The aim of the present study was to test the hypothesis that leptin can directly mediate the negative effect of maternal obesity on preimplantation embryos. As previously shown, maternal obesity retards early embryonic development in vivo and increases the incidence of apoptosis in blastocysts. When two-cell embryos isolated from control and obese mice were transferred to identical (leptin free) conditions in vitro, no differences in any growth or quality parameters were recorded, including apoptosis incidence in blastocysts. Embryos isolated from control mice responded to transfer to environments with a high concentration of leptin (10 ng/mL) with a significant increase in arrest at the first or subsequent cell cycle. However, the majority of non-arrested embryos developed into blastocysts, showing morphology comparable to those cultured in the leptin-free group. On the other hand, the exposure of embryos isolated from obese mice to high leptin concentration in vitro did not retard their development. Furthermore, these embryos developed into blastocysts, showing a lower incidence of apoptosis. In vivo-developed blastocysts recovered from obese mice showed elevated expression levels of the proapoptotic gene BAX and the insulin-responsive glucose transporter gene SLC2A4. In conclusion, elevated leptin levels have both positive and negative effects on preimplantation embryo development in vitro, a response that likely depends on the body condition of the embryo donor. Moreover, these results suggest that leptin acts as a survival factor rather than an apoptotic inductor in embryonic cells. Since no elevations in the expression of the leptin receptor gene (LEPR) or fat metabolism-associated genes (PLIN2, SLC27A4) were recorded in blastocysts recovered from obese mice, the role of leptin in mediating the effects of obesity on embryos at the peripheral level is likely lower than expected.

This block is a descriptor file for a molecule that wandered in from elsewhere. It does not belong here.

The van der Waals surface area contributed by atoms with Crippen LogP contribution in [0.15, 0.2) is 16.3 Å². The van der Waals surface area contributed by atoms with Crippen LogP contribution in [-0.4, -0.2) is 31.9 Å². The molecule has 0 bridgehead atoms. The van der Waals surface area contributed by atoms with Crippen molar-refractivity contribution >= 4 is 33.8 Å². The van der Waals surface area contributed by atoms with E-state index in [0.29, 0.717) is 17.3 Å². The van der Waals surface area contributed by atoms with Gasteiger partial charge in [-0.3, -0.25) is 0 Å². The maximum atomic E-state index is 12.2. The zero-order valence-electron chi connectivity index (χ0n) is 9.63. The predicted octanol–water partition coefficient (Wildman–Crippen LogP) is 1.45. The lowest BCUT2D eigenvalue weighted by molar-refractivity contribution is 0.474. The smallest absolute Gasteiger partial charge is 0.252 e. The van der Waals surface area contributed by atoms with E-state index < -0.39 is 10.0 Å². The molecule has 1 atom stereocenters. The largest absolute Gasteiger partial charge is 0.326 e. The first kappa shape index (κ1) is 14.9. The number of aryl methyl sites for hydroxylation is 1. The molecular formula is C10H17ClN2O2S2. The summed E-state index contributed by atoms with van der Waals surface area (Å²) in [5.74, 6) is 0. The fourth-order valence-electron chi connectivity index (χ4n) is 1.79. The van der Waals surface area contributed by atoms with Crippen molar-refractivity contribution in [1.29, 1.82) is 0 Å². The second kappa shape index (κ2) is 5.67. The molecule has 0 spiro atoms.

Keywords: apoptosis; in vitro culture; leptin; maternal obesity; mouse model; preimplantation embryo.